What business leaders need to know about cloud technology
You’ve probably heard a lot about consumer cloud services these days, as Apple, Amazon, Google, and others battle for preeminence in online services for your smartphone or personal computer. But what about businesses? Should executives and IT directors be “transitioning to the cloud”? If so, what does that really mean?
For most businesses, especially small and mid-sized organizations, here’s the bottom line. Cloud-based services can be as revolutionary for you in the 2010s as email was in the 1990s. Previously, up to 89% of corporate IT dollars were spent just to maintain existing infrastructure and applications, according to a Microsoft study. Only 11% of corporate IT dollars were spent on new application development — the area where IT personnel can best help a business move forward.
Now cloud services allow companies to slash the “maintenance” dollars and spend their IT budgets to boost business productivity. The economics of the IT industry are fundamentally changing. Businesses are throwing off the old model of writing big checks for software applications — and then writing the same check a year or two later for required upgrades. The new model is pay-as-you go. That means you can redirect current cash flow from supporting your IT systems to purposes that can grow your top line, such as developing new products or services.
Cloud services are fundamentally about how IT departments deliver services. However, cloud migration projects often raise questions about “what IT services” and “why.” We’ve seen IT departments become more focused on the ultimate services they provide to their organizations, since costs and business value become more transparent in a cloud model. Sometimes the entire IT structure is reimagined around efficient service delivery and a culture of continuous improvement.
Here’s what you need to know as you explore business-class cloud services. There are three main categories of business services: applications-as-a-service (AaaS), platform-as-a-service (Paas), and infrastructure-as-a-service (Iaas).
Applications-as-a-service: Vendors have long offered many line-of-business applications via Web services, usually on a subscription model. But until recently, these applications have usually been less resource-intensive than the full-bodied day-to-day applications at the center of most business activities.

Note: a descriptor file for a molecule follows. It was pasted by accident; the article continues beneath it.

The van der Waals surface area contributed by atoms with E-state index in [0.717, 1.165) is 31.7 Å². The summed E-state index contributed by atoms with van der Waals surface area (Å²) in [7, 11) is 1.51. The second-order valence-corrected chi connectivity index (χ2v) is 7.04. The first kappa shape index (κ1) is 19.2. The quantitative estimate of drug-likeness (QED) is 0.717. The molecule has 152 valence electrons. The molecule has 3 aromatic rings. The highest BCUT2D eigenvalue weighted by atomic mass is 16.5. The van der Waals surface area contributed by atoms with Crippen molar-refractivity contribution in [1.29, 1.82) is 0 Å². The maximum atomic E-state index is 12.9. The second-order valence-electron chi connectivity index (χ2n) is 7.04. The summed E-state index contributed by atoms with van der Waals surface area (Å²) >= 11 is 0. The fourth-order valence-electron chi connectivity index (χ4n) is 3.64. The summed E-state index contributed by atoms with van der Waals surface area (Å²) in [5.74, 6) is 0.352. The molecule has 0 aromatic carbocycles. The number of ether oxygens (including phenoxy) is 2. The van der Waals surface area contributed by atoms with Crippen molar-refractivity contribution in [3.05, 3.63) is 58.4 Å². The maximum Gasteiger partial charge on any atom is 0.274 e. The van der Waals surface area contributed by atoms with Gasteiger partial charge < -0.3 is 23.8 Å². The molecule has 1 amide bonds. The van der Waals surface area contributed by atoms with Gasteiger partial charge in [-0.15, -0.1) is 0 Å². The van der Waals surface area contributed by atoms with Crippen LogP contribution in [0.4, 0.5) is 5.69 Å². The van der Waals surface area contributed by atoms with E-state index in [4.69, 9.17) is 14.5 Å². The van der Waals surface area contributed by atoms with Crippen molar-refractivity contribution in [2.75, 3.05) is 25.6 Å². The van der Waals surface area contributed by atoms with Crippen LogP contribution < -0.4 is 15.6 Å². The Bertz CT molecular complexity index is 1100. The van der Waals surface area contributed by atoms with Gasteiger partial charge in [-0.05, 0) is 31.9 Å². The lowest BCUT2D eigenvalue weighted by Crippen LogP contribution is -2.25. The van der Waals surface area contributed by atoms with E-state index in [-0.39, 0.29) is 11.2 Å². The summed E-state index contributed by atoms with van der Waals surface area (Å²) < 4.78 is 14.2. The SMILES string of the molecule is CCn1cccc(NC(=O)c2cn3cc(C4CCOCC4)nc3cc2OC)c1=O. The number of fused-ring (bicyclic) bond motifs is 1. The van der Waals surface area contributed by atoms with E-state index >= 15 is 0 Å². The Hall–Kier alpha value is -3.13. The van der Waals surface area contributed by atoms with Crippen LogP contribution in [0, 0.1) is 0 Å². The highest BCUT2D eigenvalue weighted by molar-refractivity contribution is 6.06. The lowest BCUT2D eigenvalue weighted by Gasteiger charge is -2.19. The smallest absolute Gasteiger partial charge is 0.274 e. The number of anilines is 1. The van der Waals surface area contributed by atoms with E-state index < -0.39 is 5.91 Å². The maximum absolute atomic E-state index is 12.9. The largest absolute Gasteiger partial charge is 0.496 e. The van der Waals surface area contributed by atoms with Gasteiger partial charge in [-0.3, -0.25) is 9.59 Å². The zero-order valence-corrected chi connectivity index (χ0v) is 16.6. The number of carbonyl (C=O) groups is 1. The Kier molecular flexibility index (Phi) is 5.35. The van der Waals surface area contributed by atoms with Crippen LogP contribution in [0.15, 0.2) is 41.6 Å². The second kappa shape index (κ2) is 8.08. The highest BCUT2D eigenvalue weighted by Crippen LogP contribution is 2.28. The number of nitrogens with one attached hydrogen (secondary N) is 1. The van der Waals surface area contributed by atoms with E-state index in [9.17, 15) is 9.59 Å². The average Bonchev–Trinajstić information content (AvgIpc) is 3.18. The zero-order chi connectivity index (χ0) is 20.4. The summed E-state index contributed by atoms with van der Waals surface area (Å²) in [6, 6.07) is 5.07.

For example, a small business might already be running QuickBooks Online — without desktop software installed. But now, as cloud services have matured, that same company can run the entire Microsoft Office 365 suite with or without installing software locally. Besides lower licensing costs, this shift removes a significant burden from IT staffs, who no longer have to manually manage upgrades to individual workstations. Over time, expect essentially every feature available in desktop programs to be available through cloud services, and to run seamlessly.
Platform-as-a-service: Platform services generally concern IT managers and strategists more than end users. These cloud offerings allow companies to design and deploy their own software on a computing platform hosted offsite. Your IT team can continue to develop custom solutions and manage design, development, and deployment. But you no longer need to purchase and manage the server hardware, software, storage, security, or networks that used to be required to deliver the solution.
A common example is building your own website and having someone else host it. When a third party has already invested in the infrastructure, and you can access it cheaply, why spend the additional money yourself … and face future upgrades of hardware you don’t need onsite?
Infrastructure-as-a-service: This area is the new power play in cloud services. Recently, Microsoft joined Amazon, Rackspace, and others in offering businesses low-cost use of computer servers owned and operated by these third parties. Under the IaaS model, businesses can push just about any of their applications services to the cloud and pay for only the computer resources they need and use — rather than buying much more physical server capacity than necessary in an onsite approach.
This is analogous to buying electricity from a power company rather than having your own power plant in the parking lot of your office building. Businesses can now take advantage of the economies of scale previously impossible for small and mid-sized companies to achieve.
Of course, with new benefits come new concerns. A Gartner, Inc. survey of corporate chief information officers reports their leading concern about cloud-based services is security and privacy, followed by performance and technological immaturity. However, for most medium and small companies, the level of data security in the cloud is likely to match or exceed internal-only systems, outages are likely to be lower than with onsite servers, and computational performance can potentially be improved. In the case of large companies with highly custom needs, a current trend is toward “private clouds,” in which servers in the cloud are 100% dedicated to that company’s needs and may allow for additional levels of custom solutions.
A significant effect of this growing shift to cloud services is the reduction in the number of IT staff needed locally. There are simply a lot fewer fires to put out when third parties like Microsoft or Amazon are handling network maintenance and upgrades — and a lot fewer cumbersome tasks. Ten years from now, we predict most businesses will employ a significantly lower number of IT workers than today. However, the employees in IT roles going forward will focus more on what matters most — getting beyond being a “cost center” to make technology contributions toward a business’s bottom line.
Nathan Lasnoski is infrastructure and platform practice director/architect at Concurrency, Inc., a Midwest-based consulting firm focused on the Microsoft platform.